Second Punic War (218-201 B.C.)Battle of Lake Trasimene (217 B.C.) - After his victory at Trebia, Hannibal's army swelled to over 50,000 as more Celts in northern Italy became convinced he might defeat Rome. He stayed in Cisalpine Gaul for the winter, then marched into the heart of Roman territory in the Spring of 217. In Rome, apathy was becoming concern as the expectation of a quick victory was disappearing. The Roman senate resolved to raise another army under the direction of two new consuls, Gnaeus Servilius Geminus and Giaus Flaminius. Geminus replaced Scipio and Flaminus took over the remnants of Longus' army. Four new legions were raised and added to what was left of the original army. They were then divided between the two consuls and set out to hunt down Hannibal. Because the Italian peninsula is split by the Apennine mountains, the Punic army could only travel south by one of two routes (or so it seemed). The Romans knew this and their strategy involved blocking those routes to prevent Carthage's advancement into southern Italy. But once again, Hannibal outmaneuvered the Romans. He found an unguarded pass at the mouth of the Arno River and entered Eturia (with some difficulty). Once through, he began devastating the land in an attempt to draw Flaminius, whose army was closest, into a pitched battle. Initially, Flaminius refused, intending to wait for Geminus to arrive so they could attack with the full force of the Roman military. However, Hannibal managed to march around Flaminius' left flank and cut off his supply line. In addition, rumblings started coming from the Senate over Hannibal's free reign of the countryside. These developments prompted Flaminius to take on Carthage before Geminus arrived. Meanwhile, Hannibal was scouting the territory to find the ideal ground on which to fight. He found it at Lake Trasimene. Knowing the Romans were now in pursuit, Hannibal set-up camp on the north shore. The land north of the lake was slightly elevated and heavily forested, while the Malpasso Road ran between the lake and the woods. The Romans would be marching along the road coming from the west. Closest to the camp, Hannibal deployed his heavy infantry up in the woods in a line parallel to the road. Beyond that, he deployed his cavalry, also parallel to the road. Finally, the choice of Lake Trasimene was brilliant for another reason. In the early morning, when the battle was fought, a mist hovered above the water and spilled over the shore across the surrounding land. As the Roman army approached, Hannibal sent a small force to engage them and draw their attention (similar to what he did at Trebia). The Romans, eager for battle, took the bait and ran to meet them. In the skirmish, the Carthaginians withdrew, pulling the Romans into the ambush. When they reached the camp, Hannibal sprang the trap, and the troops hidden in the forest rushed into battle; infantry hitting the left flank, and the cavalry riding 'round behind the Roman line. They enveloped Flaminius' army like a python smothering its prey. Surrounded on all sides and their vision obscured by the fog, the Romans were thrown into confusion. Many tried to flee the carnage by running into the lake, but to no avail. After about four hours, the Roman army was wiped out, again losing about half of its 30,000 troops, including Flaminius. Carthage lost only 2,500. It is considered one of the greatest ambush victories in history. If Rome was concerned before, now it was in a full panic.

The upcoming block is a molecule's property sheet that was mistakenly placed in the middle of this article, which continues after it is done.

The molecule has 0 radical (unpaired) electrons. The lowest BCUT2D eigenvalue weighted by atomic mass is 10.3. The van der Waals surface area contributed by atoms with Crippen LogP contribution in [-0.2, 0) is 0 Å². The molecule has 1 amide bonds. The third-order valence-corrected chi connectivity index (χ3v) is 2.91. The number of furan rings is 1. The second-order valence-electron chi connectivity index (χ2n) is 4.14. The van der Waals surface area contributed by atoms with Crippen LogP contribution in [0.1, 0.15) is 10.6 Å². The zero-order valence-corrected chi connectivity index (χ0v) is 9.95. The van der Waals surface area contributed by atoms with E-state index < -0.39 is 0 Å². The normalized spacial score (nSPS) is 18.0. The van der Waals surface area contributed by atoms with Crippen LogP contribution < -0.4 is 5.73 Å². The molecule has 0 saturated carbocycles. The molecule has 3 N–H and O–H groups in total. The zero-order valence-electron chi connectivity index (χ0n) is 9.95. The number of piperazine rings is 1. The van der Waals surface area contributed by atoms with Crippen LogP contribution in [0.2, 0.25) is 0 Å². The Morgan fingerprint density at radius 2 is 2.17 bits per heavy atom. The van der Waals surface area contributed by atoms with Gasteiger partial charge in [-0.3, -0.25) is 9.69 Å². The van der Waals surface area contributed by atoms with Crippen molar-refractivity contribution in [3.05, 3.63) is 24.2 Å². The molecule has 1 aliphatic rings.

Second Punic War (218-201 B.C.)Cannae (216 B.C.) - Things got worse for Rome before they got better. Fearing for the survival of its city, the senate took the desperate measure of abolishing the consulships and appointing a dictator. The thinking was that a dictator could make the quick military decisions necessary to counteract Hannibal's campaign. They elected Quintus Fabius Maximus. To everyone's surprise, though, Fabius chose not to engage Hannibal at all, believing he could not be beat in open warfare. He chose rather to mirror Hannibal's movements and try to weaken him with ambushes from smaller forces, considered to be one of the earliest examples of guerilla warfare. It became known as the Fabian Strategy. It also proved unpopular as it did not produce results quickly enough. It earned him the nickname "delayer" and Hannibal's reign of terror continued virtually unabated. The biggest fear with this type of strategy was that it would encourage southern Italy to revolt against Rome and join Carthage. After six months, Fabius was deposed and Rome returned to the election of consuls. In 216 B.C., Rome raised a massive army of over 80,000 soldiers and elected Gaius Terentius Varro and Lucius Aemilius Paullus to lead it. This time, the battlefield would be Cannae in southeast Italy. Hannibal captured a supply depot in an attempt to force Rome's hand. Its army caught up with Carthage at Cannae and set-up camp a couple miles away. Their actions signaled that both armies were eager for battle. Rome was confident of victory thanks to the size of its fighting force, roughly 30,000 more men than Carthage had. Carthage's only advantage was its cavalry; greater in numbers and quality. There is a story that during a scouting report, one of Hannibal's officers, named Gisgo, was amazed at the size of Rome's army and expressed concern about it. Hannibal's response reportedly was, "Something even more amazing has escaped your notice, Gisgo. That, although there are more of them, not one among them is named Gisgo.", indicating his confidence in his men's experience. On the morning of the battle, the Romans marched straight for the Punic camp intending to overwhelm them by brute force. The terrain offered no tactical advantages for Hannibal as it had in the previous two conflicts. But that did not mean that he didn't have a plan up his sleeve. He arrayed his army in a line with the Aufidus River behind him. Varro, who was in command of the Roman army, noticed this and intended to push the Carthaginians up against the river and create a panic, as it offered no room for retreat. This, apparently, is exactly what Hannibal wanted him to believe. As the two armies met, the center of Carthage's line began to collapse and fall back. Varro's strategy was working as intended...or so he thought. But it was a ruse. Carthage's line was not retreating, it was drawing the Romans in. As the center of the line was falling back, both ends of the Carthaginian line were advancing and wrapping themselves around the Roman flanks. Once again, Hannibal managed to surround Rome's army. Not only did this throw the Roman soldiers into a panic (as it had at Lake Trasimene), but it completely neutralized their superior numbers. Those in the center of the phalanx had no enemies to fight, and may have even attacked some of their own in the confusion. The Cathaginians killed from the outside in, and after about six hours, 70,000 Romans were dead. Hannibal's losses were not insignificant, 6 to 8 thousand; but in light of what happened, it qualifies as one of Rome's worst defeats in its long history. Even more distressing, this Roman Republic which would go on to become the greatest empire in the ancient world, was on the brink of ceasing to exist.